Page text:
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Tuesday August 22, 2017


Mind-controlled nanobots could release drugs inside your brain

A man has used thought alone to control nanobots inside a living creature for the first time. The technology released a drug inside cockroaches in response to the man’s brain activity – a technique that may be useful for treating brain disorders such as schizophrenia and ADHD.

Getting drugs to where they need to be exactly when you want them is a challenge. Most drugs diffuse through the blood stream over time – and you’re stuck with the side effects until the drug wears off.

Now, a team at the Interdisciplinary Center, in Herzliya, and Bar Ilan University, in Ramat Gan, both in Israel, have developed a system that allows precise control over when a drug is active in the body.

The group has built nanorobots out of DNA, forming shell-like shapes that drugs can be tethered to. The bots also have a gate, which has a lock made from iron oxide nanoparticles. The lock opens when heated using electromagnetic energy, exposing the drug to the environment. Because the drug remains tethered to the DNA parcel, a body’s exposure to the drug can be controlled by closing and opening the gate.

To get the DNA bots to respond to a person’s thoughts, the team trained a computer algorithm to distinguish between a person’s brain activity when resting and when doing mental arithmetic.

The team then attached a fluorescent drug to the bots and injected them into a cockroach sat inside an electromagnetic coil. A person wearing an EEG cap that measures brain activity was then instructed either to do mental calculations, or rest. The cap was connected to the electromagnetic coil, switching it on when the man was calculating and off when he was resting.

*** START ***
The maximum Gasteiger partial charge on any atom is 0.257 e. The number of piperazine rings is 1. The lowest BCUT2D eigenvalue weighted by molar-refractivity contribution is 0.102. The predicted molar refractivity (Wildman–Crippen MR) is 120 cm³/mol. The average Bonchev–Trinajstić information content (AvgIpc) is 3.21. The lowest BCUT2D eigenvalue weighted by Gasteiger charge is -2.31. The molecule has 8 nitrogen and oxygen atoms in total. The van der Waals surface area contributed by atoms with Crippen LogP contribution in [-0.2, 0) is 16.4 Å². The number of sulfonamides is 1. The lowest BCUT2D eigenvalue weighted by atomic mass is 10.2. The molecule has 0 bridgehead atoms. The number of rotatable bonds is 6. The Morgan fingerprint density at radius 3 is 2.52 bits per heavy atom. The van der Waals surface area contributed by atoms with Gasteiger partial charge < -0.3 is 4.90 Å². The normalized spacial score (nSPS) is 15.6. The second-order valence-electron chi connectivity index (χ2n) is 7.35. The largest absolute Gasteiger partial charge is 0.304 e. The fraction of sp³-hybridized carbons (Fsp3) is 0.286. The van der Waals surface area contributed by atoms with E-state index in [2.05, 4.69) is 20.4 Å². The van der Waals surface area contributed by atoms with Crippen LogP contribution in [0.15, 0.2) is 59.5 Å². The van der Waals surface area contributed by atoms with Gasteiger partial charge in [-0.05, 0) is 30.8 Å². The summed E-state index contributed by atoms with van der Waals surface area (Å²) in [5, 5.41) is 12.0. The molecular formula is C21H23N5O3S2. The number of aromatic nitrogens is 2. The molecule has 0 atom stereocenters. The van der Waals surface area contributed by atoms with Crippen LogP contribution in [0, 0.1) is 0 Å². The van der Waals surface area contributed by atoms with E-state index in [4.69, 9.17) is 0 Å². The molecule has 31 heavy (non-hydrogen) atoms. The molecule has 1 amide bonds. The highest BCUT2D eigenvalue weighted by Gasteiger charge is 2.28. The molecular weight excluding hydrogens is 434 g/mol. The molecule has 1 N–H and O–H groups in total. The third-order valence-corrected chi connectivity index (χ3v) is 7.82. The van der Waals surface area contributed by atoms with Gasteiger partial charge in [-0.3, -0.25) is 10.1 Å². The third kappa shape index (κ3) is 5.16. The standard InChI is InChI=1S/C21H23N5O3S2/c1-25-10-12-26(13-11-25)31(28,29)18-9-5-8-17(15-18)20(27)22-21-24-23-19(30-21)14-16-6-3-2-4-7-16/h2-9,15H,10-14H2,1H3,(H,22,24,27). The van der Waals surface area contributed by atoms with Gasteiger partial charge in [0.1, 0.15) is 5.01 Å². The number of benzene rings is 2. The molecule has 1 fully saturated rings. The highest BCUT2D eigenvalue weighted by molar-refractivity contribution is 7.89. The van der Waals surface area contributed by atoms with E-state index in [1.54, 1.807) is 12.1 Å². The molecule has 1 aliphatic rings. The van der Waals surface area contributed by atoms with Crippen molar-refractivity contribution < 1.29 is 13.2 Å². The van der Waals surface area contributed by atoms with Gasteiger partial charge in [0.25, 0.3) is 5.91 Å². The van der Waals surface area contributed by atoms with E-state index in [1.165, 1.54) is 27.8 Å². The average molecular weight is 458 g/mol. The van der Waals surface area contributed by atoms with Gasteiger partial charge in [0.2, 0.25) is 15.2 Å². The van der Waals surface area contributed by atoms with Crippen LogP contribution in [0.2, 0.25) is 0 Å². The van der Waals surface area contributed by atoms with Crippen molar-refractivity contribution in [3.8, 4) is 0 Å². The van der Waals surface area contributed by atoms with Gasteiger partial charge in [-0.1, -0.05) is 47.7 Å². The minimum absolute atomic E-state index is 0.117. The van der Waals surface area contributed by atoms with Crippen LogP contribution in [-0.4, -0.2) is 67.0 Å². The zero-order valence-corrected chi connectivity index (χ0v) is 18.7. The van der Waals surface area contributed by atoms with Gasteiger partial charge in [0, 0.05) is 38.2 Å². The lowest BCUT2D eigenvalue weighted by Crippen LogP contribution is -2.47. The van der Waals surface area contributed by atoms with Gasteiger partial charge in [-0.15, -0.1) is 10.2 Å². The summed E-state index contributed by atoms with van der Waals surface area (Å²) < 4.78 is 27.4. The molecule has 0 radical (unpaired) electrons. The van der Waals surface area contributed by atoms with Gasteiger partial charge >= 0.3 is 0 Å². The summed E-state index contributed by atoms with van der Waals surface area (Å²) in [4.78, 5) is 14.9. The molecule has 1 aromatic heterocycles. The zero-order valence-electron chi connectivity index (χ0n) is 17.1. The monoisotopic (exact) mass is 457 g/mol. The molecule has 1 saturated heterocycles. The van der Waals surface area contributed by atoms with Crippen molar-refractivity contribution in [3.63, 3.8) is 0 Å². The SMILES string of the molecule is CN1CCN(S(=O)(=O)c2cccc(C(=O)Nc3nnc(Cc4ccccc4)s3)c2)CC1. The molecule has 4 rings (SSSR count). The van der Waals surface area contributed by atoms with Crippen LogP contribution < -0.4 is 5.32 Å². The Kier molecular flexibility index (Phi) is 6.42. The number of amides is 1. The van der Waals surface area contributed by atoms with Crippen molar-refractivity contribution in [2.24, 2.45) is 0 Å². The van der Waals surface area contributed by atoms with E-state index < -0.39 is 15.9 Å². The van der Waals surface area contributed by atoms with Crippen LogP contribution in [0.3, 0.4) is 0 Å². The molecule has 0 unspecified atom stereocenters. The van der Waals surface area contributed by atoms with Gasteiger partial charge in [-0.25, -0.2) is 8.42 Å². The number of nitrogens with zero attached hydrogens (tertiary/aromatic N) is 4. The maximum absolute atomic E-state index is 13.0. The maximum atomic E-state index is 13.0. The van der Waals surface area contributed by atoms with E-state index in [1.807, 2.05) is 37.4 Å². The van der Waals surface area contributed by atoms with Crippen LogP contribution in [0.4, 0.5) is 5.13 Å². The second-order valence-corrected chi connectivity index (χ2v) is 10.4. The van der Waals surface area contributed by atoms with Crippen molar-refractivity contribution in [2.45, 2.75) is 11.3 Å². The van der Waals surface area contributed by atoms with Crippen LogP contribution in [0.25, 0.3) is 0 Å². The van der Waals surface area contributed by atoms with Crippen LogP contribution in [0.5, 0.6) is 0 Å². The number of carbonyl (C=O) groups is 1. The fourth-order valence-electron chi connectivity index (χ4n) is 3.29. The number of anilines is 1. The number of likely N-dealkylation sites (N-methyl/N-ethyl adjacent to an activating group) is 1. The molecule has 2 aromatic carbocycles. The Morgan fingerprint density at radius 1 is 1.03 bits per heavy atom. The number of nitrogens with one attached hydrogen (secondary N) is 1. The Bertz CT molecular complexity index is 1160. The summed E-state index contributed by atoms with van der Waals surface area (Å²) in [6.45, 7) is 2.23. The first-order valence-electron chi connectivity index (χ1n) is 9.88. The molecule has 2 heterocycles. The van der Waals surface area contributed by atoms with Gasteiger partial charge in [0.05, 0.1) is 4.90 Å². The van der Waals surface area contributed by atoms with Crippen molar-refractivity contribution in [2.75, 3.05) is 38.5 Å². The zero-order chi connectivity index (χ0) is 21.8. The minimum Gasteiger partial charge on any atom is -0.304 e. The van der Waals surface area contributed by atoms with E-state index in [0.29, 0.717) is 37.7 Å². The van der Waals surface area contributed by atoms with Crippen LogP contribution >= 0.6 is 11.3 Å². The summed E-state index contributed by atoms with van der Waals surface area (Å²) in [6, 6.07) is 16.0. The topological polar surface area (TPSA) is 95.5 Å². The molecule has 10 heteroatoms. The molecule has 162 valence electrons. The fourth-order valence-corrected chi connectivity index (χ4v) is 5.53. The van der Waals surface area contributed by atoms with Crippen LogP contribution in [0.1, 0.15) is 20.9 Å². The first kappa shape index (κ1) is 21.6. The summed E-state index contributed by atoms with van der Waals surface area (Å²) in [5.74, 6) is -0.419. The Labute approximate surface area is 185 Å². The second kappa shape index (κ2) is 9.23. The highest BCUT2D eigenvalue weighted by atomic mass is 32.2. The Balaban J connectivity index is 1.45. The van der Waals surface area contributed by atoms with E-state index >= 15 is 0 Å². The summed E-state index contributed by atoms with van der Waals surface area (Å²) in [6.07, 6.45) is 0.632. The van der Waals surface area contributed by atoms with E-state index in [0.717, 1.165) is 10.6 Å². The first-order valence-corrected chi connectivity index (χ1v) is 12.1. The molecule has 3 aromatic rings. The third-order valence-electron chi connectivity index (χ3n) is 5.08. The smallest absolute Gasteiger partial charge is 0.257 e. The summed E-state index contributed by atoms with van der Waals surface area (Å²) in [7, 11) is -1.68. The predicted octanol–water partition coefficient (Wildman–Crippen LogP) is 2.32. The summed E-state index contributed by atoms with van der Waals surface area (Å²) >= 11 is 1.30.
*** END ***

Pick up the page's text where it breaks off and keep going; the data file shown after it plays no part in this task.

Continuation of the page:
By examining when fluorescence appeared inside different cockroaches, the team confirmed that this worked.

The algorithm could be trained to track other types of brain activity, says Sachar Arnon, a member of the team at the Interdisciplinary Center. “It could track brain states that underlie ADHD or schizophrenia, for example. It could be modified to suit your needs.”

The idea would be to automatically trigger the release of a drug when it is needed. For example, some people don’t always know when they need medication – before a violent episode of schizophrenia, for instance. If an EEG could detect it was coming, it could stimulate the release of a preventative drug.

Such a combination of devices could be used to treat depression and other brain conditions that are difficult to treat. It could also allow people to actively trigger when they want a drug to be released by summoning specific thoughts.

By Helen Thomson

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